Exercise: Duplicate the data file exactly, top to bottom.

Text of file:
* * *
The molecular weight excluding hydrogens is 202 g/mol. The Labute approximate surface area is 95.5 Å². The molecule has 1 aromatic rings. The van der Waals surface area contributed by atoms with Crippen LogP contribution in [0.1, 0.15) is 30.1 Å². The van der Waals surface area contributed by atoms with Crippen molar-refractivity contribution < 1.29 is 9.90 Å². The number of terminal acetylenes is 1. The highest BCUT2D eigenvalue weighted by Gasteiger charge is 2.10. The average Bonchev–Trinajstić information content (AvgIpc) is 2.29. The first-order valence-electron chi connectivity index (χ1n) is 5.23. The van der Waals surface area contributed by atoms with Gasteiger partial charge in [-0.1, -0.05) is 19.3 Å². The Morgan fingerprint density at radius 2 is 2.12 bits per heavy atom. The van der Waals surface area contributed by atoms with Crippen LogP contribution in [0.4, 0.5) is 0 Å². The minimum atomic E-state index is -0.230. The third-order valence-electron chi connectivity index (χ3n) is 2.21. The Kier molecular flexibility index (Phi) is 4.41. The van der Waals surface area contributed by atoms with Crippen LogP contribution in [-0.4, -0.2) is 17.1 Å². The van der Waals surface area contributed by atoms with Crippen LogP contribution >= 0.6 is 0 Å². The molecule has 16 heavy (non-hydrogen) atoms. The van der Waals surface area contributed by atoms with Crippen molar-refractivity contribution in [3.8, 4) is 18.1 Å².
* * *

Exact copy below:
The molecular weight excluding hydrogens is 202 g/mol. The Labute approximate surface area is 95.5 Å². The molecule has 1 aromatic rings. The van der Waals surface area contributed by atoms with Crippen LogP contribution in [0.1, 0.15) is 30.1 Å². The van der Waals surface area contributed by atoms with Crippen molar-refractivity contribution < 1.29 is 9.90 Å². The number of terminal acetylenes is 1. The highest BCUT2D eigenvalue weighted by Gasteiger charge is 2.10. The average Bonchev–Trinajstić information content (AvgIpc) is 2.29. The first-order valence-electron chi connectivity index (χ1n) is 5.23. The van der Waals surface area contributed by atoms with Gasteiger partial charge in [-0.1, -0.05) is 19.3 Å². The Morgan fingerprint density at radius 2 is 2.12 bits per heavy atom. The van der Waals surface area contributed by atoms with Crippen LogP contribution in [0.4, 0.5) is 0 Å². The minimum atomic E-state index is -0.230. The third-order valence-electron chi connectivity index (χ3n) is 2.21. The Kier molecular flexibility index (Phi) is 4.41. The van der Waals surface area contributed by atoms with Crippen LogP contribution in [-0.4, -0.2) is 17.1 Å². The van der Waals surface area contributed by atoms with Crippen LogP contribution >= 0.6 is 0 Å². The molecule has 16 heavy (non-hydrogen) atoms. The van der Waals surface area contributed by atoms with Crippen molar-refractivity contribution in [3.8, 4) is 18.1 Å².